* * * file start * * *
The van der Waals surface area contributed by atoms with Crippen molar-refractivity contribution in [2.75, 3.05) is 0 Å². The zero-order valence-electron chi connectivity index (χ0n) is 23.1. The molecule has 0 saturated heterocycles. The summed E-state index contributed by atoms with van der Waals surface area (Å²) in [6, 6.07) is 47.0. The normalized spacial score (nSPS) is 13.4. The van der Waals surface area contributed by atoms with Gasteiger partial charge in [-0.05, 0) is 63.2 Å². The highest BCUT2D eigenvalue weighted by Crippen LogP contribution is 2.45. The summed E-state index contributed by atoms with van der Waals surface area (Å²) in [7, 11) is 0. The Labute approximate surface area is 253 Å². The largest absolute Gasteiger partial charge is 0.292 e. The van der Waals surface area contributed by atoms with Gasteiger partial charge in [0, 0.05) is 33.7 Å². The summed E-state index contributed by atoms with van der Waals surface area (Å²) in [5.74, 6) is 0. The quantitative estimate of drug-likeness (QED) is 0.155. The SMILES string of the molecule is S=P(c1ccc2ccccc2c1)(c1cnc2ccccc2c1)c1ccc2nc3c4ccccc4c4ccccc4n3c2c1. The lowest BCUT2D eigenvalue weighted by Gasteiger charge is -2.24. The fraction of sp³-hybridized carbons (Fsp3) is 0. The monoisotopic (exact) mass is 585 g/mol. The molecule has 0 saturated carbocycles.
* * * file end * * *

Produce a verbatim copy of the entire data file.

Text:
The van der Waals surface area contributed by atoms with Crippen molar-refractivity contribution in [2.75, 3.05) is 0 Å². The zero-order valence-electron chi connectivity index (χ0n) is 23.1. The molecule has 0 saturated heterocycles. The summed E-state index contributed by atoms with van der Waals surface area (Å²) in [6, 6.07) is 47.0. The normalized spacial score (nSPS) is 13.4. The van der Waals surface area contributed by atoms with Gasteiger partial charge in [-0.05, 0) is 63.2 Å². The highest BCUT2D eigenvalue weighted by Crippen LogP contribution is 2.45. The summed E-state index contributed by atoms with van der Waals surface area (Å²) in [7, 11) is 0. The Labute approximate surface area is 253 Å². The largest absolute Gasteiger partial charge is 0.292 e. The van der Waals surface area contributed by atoms with Gasteiger partial charge in [0, 0.05) is 33.7 Å². The summed E-state index contributed by atoms with van der Waals surface area (Å²) in [5.74, 6) is 0. The quantitative estimate of drug-likeness (QED) is 0.155. The SMILES string of the molecule is S=P(c1ccc2ccccc2c1)(c1cnc2ccccc2c1)c1ccc2nc3c4ccccc4c4ccccc4n3c2c1. The lowest BCUT2D eigenvalue weighted by Gasteiger charge is -2.24. The fraction of sp³-hybridized carbons (Fsp3) is 0. The monoisotopic (exact) mass is 585 g/mol. The molecule has 0 saturated carbocycles.